AU representative says crisis in Libya requires both short, long-term solutions

16:43, June 16, 2011      

Email | Print | Subscribe | Comments | Forum 

A senior African Union (AU) representative said here Wednesday that developments in Libya have reached a "critical moment," which demands "a rapid solution" conducive to sparing suffering of Libyan civilians, returning of sustainable peace in the North African country.

Hamady Ould Hamady, minister of foreign affairs of Mauritania and chair of the African Union (AU) High-level Ad-Hoc Ministerial Committee on Libya, made the statement when he was addressing the UN Security Council at an open meeting on the situation in Libya, a country currently experiencing a violent conflict between the government of longtime leader Muammar Gaddafi, and rebel forces.

Security Council Resolution 1973, passed in March, authorized the creation of a no-fly zone over Libya to protect civilians that has been enforced by the North Atlantic Treaty Organization (NATO).

"This session with your august Council is being held at a critical moment of developments in the situation of Libya," he said. "The conflict that tears apart this country since February 2011 is now moving into its fourth month, while the military operation led by the coalition, then by NATO, in the context of the resolution 1973 (2011), has been operational for about three months, and has now been renewed for a further similar period."

"We need to tackle the priorities dictated by the situation on the ground while at the same time inscribe our action in a vision that is focused on the long term, focused on the need to seek lasting solutions that will be approved and adhered to by all Libyan parties, without marginalization or exclusion," he said.

Hamady said that one of the most immediate problems in Libya is a humanitarian situation in that is "of extreme concern," and issued a plea for a pause in the fighting to help bring humanitarian aid to those who need it.

"As we assemble here today to discuss the situation in Libya, we are held to the duty of keeping in mind the indescribable suffering inflicted upon the Libyan civilian populations, for whose protection the Resolution 1973 was adopted, as well as the fate of the African immigrant workers and others desperately seeking to escape from Libya with hundreds, if not thousands already registered as dead in the sea," he said.

The Libyan conflict has caused many migrants living in the embattled country as well as Libyans themselves to seek escape. Some have drowned in the Mediterranean Sea while trying to cross into Europe for safety, while others have been detained at Libya's borders.

This sudden movement of peoples could have a destabilizing impact on other countries in North Africa and the Sahel-Sahara area that are already dealing with internal difficulties, Hamady said.

In addition to humanitarian issues, Hamady also stressed the need to come up with a viable long-term solution to the Libyan conflict.

"We are convinced that once said and done, only a political solution would respond to the legitimate aspirations of the Libyan people and promote lasting peace in this country," he said. "This is the conviction that has inspired our approach since March 10, 2011 when the Peace and Security Council, meeting at the heads of state level, outlined the road map for the resolution of the Libyan conflict."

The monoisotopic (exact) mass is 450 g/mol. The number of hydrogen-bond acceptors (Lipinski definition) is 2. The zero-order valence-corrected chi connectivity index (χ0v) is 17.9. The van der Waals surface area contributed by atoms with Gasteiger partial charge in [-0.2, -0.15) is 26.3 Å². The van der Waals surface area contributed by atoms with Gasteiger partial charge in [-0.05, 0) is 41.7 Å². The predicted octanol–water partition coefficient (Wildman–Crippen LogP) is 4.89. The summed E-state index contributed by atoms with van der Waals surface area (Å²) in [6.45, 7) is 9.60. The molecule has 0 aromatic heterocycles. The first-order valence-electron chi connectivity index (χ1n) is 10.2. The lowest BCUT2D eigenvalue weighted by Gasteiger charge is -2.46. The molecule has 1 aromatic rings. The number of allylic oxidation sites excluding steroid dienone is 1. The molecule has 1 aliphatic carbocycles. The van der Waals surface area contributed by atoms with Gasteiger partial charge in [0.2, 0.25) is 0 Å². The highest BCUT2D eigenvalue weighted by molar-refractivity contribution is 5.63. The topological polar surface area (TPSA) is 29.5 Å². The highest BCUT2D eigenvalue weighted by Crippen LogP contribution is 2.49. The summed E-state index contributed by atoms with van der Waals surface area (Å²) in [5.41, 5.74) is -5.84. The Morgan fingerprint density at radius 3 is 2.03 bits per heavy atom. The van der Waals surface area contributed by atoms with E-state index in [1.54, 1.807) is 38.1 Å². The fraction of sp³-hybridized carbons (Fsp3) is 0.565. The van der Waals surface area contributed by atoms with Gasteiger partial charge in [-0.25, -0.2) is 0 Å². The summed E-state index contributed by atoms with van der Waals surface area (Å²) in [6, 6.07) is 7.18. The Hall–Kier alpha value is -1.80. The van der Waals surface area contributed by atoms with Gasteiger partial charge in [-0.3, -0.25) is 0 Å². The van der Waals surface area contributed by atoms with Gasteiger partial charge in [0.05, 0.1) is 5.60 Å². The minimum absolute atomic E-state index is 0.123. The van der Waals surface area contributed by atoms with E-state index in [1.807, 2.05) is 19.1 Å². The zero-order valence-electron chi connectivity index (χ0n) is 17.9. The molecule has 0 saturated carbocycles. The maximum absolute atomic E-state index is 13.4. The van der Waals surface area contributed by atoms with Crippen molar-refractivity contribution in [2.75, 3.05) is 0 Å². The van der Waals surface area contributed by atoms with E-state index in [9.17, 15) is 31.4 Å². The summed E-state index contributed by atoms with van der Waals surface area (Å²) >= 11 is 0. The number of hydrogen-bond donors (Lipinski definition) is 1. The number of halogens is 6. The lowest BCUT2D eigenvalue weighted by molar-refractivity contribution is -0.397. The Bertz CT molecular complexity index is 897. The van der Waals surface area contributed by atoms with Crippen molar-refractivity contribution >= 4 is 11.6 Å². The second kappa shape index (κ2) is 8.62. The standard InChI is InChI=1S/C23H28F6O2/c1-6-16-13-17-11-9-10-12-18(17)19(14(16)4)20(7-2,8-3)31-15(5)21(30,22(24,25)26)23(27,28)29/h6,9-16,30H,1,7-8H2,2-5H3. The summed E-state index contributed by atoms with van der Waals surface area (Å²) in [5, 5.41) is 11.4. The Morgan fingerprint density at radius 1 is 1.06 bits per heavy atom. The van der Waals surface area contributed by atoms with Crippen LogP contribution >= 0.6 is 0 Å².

The AU Road Map supports an immediate end to hostilities as well as implementation of political reforms that address the root causes of the conflict.

"Clearly, nothing in this road map could be legitimately interpreted as coming from an inclination to support any one given party," Hamady said. "It is quite the contrary; In fact, the roadmap is intended to give the Libyans an opportunity to freely elect their leaders and to acquire a political system that would fulfill their aspirations."

The AU has participated in several international meetings on Libya. On June 18, the AU will be present in Cairo as five international organizations attempt to draw up a joint plan of action to proceed towards peace in Libya.

"The African Union, whose action is only driven by the objectives of the aspirations of the Libyan people, as well as the legitimate concerns of the countries in the region on matters relating to security and their stability in the long run, will never hide from its responsibilities," said Hamady. "The African Union will be a loyal and efficient partner to the United Nations in general, and to your council in particular. It will serve as a faithful and attentive friend to Libya under all circumstances."

Hamady also said that there was concern expressed at an extraordinary session of the AU Assembly of Heads of State and Government about a lack on inclusion of the African continent in the international management of the conflict in Libya.

He said that Africa is the continent that will suffer most from the conflict in Libya, so it must have an important role in its management.

"We cannot simply be spectators to the calamities that befall us," he said.

  Weekly review  


  • Do you have anything to say?


Special Coverage
  • Xi Jinping visits Italy, Cuba, Uruguay, Chile
  • From drought to floods
Major headlines
Editor's Pick
  • UN chief praises Uruguay's commitment to peace missions
  • Iran ready for greater nuclear transparency: Ahmadinejad
  • Female train attendants prepare for operation of Beijing-Shanghai high-speed train
  • Syrians raise huge flag to call for national unity
  • Life in Cote d'Ivoire refugee camp
  • Life of fleed Syrians in Turkish refugee camp
Hot Forum Discussion